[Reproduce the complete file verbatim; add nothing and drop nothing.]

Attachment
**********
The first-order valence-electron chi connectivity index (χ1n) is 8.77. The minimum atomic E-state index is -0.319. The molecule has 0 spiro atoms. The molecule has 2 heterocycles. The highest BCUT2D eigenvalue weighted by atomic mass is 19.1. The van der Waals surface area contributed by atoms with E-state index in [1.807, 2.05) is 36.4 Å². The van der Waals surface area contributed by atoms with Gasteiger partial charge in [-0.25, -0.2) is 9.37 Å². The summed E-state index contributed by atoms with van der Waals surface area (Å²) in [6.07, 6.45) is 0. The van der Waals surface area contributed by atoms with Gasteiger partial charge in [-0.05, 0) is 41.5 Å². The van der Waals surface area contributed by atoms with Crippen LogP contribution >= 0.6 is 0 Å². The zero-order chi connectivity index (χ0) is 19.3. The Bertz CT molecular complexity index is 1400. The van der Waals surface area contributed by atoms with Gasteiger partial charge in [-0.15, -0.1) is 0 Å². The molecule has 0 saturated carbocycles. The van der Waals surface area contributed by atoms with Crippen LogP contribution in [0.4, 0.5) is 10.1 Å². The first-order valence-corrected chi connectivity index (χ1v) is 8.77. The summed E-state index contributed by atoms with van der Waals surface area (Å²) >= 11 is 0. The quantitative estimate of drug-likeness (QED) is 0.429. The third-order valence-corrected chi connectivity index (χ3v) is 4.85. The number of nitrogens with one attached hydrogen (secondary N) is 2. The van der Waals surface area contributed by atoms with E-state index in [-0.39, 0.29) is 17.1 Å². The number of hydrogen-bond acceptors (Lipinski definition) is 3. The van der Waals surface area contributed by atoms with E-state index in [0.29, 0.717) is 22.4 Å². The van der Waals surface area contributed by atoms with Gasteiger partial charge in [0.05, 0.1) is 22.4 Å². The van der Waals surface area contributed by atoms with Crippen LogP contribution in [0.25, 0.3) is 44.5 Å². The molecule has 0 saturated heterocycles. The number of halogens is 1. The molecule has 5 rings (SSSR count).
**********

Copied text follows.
The first-order valence-electron chi connectivity index (χ1n) is 8.77. The minimum atomic E-state index is -0.319. The molecule has 0 spiro atoms. The molecule has 2 heterocycles. The highest BCUT2D eigenvalue weighted by atomic mass is 19.1. The van der Waals surface area contributed by atoms with E-state index in [1.807, 2.05) is 36.4 Å². The van der Waals surface area contributed by atoms with Gasteiger partial charge in [-0.25, -0.2) is 9.37 Å². The summed E-state index contributed by atoms with van der Waals surface area (Å²) in [6.07, 6.45) is 0. The van der Waals surface area contributed by atoms with Gasteiger partial charge in [-0.05, 0) is 41.5 Å². The van der Waals surface area contributed by atoms with Crippen LogP contribution >= 0.6 is 0 Å². The zero-order chi connectivity index (χ0) is 19.3. The Bertz CT molecular complexity index is 1400. The van der Waals surface area contributed by atoms with Gasteiger partial charge in [-0.15, -0.1) is 0 Å². The molecule has 0 saturated carbocycles. The van der Waals surface area contributed by atoms with Crippen LogP contribution in [0.4, 0.5) is 10.1 Å². The first-order valence-corrected chi connectivity index (χ1v) is 8.77. The summed E-state index contributed by atoms with van der Waals surface area (Å²) >= 11 is 0. The quantitative estimate of drug-likeness (QED) is 0.429. The third-order valence-corrected chi connectivity index (χ3v) is 4.85. The number of nitrogens with one attached hydrogen (secondary N) is 2. The van der Waals surface area contributed by atoms with E-state index in [-0.39, 0.29) is 17.1 Å². The number of hydrogen-bond acceptors (Lipinski definition) is 3. The van der Waals surface area contributed by atoms with E-state index in [0.29, 0.717) is 22.4 Å². The van der Waals surface area contributed by atoms with Gasteiger partial charge in [0.05, 0.1) is 22.4 Å². The van der Waals surface area contributed by atoms with Crippen LogP contribution in [0.25, 0.3) is 44.5 Å². The molecule has 0 saturated heterocycles. The number of halogens is 1. The molecule has 5 rings (SSSR count).